Pike's Peak is a famous mountain in the Colorado Rockies. Although not the highest peak in Colorado, this mountain is famous because its namesake, explorer Zebulon Pike, claimed that the mountain could never be scaled. After trying to climb the peak in November 1806, he turned back about 2/3 up because of the snow. Even today, the 14ers association does not recommend anyone on Colorado vacations to attempt to scale Pike's Peak without ample mountaineering knowledge and heavy equipment.
By 1820, the mountain had been climbed, however the mystique was etched into Americana. It is completely possible that the Ute Indians had already scaled the mountain because they had a tradition of putting eagle traps on the peaks of high mountains. The area was popular with Indians and trappers for its abundant natural resources. Although not the highest peak, because it is so close to the great plains, Pike's Peak was often the first part of the Rocky Mountains seen by settlers moving west. After the discovery of gold in the Rockies, the popular phrase "Pike's Peak or Bust" was coined.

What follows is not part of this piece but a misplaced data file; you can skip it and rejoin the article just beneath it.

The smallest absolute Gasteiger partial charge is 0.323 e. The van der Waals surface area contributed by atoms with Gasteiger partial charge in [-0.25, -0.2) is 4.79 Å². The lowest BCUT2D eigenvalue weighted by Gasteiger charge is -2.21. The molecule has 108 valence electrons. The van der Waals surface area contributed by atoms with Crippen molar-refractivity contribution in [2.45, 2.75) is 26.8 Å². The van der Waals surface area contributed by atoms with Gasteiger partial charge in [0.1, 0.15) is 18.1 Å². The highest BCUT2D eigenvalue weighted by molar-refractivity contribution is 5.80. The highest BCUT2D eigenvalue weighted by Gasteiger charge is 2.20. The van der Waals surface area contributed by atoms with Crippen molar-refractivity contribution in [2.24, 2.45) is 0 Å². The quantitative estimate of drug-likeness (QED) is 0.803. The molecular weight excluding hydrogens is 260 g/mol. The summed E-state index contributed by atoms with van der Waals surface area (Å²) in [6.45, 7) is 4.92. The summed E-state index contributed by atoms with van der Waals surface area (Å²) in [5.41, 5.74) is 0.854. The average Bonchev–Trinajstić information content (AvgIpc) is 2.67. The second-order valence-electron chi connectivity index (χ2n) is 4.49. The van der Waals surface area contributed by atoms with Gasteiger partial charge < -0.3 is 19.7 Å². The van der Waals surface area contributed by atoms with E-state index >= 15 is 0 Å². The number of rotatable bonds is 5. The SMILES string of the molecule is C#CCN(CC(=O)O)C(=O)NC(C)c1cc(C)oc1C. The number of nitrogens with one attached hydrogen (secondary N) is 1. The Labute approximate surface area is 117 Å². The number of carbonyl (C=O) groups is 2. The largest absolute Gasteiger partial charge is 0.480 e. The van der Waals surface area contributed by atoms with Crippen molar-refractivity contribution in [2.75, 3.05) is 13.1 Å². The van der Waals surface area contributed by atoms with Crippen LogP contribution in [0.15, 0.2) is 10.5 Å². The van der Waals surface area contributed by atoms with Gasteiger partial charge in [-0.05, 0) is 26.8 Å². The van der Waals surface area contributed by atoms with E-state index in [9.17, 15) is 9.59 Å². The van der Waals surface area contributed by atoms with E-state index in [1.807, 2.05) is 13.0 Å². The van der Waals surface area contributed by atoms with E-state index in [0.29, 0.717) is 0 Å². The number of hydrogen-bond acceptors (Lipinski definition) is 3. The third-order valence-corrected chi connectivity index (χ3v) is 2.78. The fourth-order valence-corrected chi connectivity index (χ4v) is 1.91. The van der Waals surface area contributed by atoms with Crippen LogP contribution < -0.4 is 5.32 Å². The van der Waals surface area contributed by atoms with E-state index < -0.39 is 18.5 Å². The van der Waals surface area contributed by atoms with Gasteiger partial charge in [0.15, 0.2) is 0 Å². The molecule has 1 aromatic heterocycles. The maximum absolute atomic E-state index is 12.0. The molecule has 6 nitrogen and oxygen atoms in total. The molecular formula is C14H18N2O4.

The mountain became a popular tourist attraction. The creator of the Pike's Peak cog railway was a telegraph inventor. A weather station had been established on the top of Pike's Peak, and Zalmon Simmons took a trip to the top to inspect his materials at the weather station. He loved the views, but was so tired out by the trip he had to relax in one of the local hot springs. These are still popular locations for Colorado Vacations. Supposedly while shooting the breeze in the hot springs someone talked about a railroad to the top and Zalmon loved the idea.
The cog railroad replaced a carriage road that used horses and mules to haul tourists to the top. The railroad was the only avenue for getting to the top until 1915 when the road was improved to allow cars. To encourage auto travel, the Pike's Peak Hill Climb was established, one of the oldest car races in the United States.
The view from Pike's Peak is legendary. Supposedly the "purple mountain majesties" part of America the Beautiful was inspired up top Pike's Peak. There are several different ecologies as one goes up the summit. Each 1000 foot of elevation lowers the average temperatures 3-4 degrees. At the top is tundra, made of hardy grasses an lichens. Few animals can live at these altitudes beyond the yellow bellied marmot and similar adapted mammals.